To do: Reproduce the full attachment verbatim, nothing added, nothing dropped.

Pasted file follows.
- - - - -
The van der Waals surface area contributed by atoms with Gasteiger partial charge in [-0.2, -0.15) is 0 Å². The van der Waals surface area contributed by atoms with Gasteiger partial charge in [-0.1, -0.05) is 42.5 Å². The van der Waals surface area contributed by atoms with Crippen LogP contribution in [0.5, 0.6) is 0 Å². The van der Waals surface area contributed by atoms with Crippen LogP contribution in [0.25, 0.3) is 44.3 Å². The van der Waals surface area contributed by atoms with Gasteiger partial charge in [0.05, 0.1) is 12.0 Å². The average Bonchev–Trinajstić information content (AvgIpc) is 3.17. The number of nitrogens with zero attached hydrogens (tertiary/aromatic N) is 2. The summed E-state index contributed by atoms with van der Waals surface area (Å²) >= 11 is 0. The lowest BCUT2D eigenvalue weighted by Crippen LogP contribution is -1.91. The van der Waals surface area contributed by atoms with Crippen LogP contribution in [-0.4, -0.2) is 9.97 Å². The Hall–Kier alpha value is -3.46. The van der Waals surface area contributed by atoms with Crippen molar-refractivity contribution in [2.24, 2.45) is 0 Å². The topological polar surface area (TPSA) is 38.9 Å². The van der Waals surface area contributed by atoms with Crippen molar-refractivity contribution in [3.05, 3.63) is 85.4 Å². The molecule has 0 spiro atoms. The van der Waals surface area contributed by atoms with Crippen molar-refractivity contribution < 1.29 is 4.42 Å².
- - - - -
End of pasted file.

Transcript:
The van der Waals surface area contributed by atoms with Gasteiger partial charge in [-0.2, -0.15) is 0 Å². The van der Waals surface area contributed by atoms with Gasteiger partial charge in [-0.1, -0.05) is 42.5 Å². The van der Waals surface area contributed by atoms with Crippen LogP contribution in [0.5, 0.6) is 0 Å². The van der Waals surface area contributed by atoms with Crippen LogP contribution in [0.25, 0.3) is 44.3 Å². The van der Waals surface area contributed by atoms with Gasteiger partial charge in [0.05, 0.1) is 12.0 Å². The average Bonchev–Trinajstić information content (AvgIpc) is 3.17. The number of nitrogens with zero attached hydrogens (tertiary/aromatic N) is 2. The summed E-state index contributed by atoms with van der Waals surface area (Å²) >= 11 is 0. The lowest BCUT2D eigenvalue weighted by Crippen LogP contribution is -1.91. The van der Waals surface area contributed by atoms with Crippen LogP contribution in [-0.4, -0.2) is 9.97 Å². The Hall–Kier alpha value is -3.46. The van der Waals surface area contributed by atoms with Crippen molar-refractivity contribution in [2.24, 2.45) is 0 Å². The topological polar surface area (TPSA) is 38.9 Å². The van der Waals surface area contributed by atoms with Crippen molar-refractivity contribution in [3.05, 3.63) is 85.4 Å². The molecule has 0 spiro atoms. The van der Waals surface area contributed by atoms with Crippen molar-refractivity contribution < 1.29 is 4.42 Å².